What If Workers Sat On Corporate Boards? : Planet Money The board of directors for most U.S. companies is made up of shareholders--not workers. A corporate system called co-determination aims to put employees at the table where big decisions are made.
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What If Workers Sat On Corporate Boards?

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What If Workers Sat On Corporate Boards?

What If Workers Sat On Corporate Boards?

What If Workers Sat On Corporate Boards?

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  • <iframe src="https://www.npr.org/player/embed/747044058/747064027" width="100%" height="290" frameborder="0" scrolling="no" title="NPR embedded audio player">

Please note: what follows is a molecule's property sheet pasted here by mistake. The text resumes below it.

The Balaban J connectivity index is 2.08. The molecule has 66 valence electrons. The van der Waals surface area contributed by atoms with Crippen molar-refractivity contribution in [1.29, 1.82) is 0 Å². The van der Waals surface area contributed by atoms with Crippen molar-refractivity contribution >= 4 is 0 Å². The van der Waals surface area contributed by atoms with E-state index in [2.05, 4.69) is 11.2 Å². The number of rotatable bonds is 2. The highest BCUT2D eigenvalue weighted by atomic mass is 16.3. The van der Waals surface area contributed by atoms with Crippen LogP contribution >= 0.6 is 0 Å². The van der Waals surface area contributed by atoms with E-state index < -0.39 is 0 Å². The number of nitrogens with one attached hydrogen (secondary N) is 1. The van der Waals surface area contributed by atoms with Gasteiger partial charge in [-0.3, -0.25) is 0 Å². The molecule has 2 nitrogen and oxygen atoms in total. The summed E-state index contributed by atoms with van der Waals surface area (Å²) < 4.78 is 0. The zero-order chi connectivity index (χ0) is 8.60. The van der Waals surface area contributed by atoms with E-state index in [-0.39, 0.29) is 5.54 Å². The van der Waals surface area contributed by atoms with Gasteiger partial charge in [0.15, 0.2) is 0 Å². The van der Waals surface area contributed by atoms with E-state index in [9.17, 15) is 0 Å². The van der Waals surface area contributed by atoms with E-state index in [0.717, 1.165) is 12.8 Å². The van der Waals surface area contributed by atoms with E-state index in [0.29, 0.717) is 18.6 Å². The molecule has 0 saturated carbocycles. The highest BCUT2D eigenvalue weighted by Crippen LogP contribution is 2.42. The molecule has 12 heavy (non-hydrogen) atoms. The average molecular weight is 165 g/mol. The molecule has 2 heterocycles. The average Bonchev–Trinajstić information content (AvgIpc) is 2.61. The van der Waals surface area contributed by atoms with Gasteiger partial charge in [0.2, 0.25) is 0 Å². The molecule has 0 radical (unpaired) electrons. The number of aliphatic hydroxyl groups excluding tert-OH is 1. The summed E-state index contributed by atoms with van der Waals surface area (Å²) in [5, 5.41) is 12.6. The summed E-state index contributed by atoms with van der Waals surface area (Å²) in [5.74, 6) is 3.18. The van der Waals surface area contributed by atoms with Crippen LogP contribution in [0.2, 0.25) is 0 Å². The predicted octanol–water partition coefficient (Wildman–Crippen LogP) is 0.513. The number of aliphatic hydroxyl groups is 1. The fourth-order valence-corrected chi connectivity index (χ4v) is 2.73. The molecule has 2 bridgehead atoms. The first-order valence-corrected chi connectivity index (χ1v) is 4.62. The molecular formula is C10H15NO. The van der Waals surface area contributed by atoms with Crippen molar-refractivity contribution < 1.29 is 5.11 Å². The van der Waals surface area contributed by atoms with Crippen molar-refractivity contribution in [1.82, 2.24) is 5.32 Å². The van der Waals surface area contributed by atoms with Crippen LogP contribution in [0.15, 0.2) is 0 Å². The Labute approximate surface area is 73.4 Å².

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Justin Sullivan/Getty Images
Elizabeth Warren has pitched a new idea. (Photo by Justin Sullivan/Getty Images)
Justin Sullivan/Getty Images

In the U.S., a company's board of directors is typically made up of people elected by shareholders — they represent shareholder interests, AKA maximizing profits. But in parts of Europe, the law mandates companies have a mix of workers and owners on their boards, so workers have a voice in the big decisions a company makes. It's called co-determination and now some Democratic presidential hopefuls, including Senators Elizabeth Warren and Bernie Sanders are pitching it as a plan for U.S. companies.

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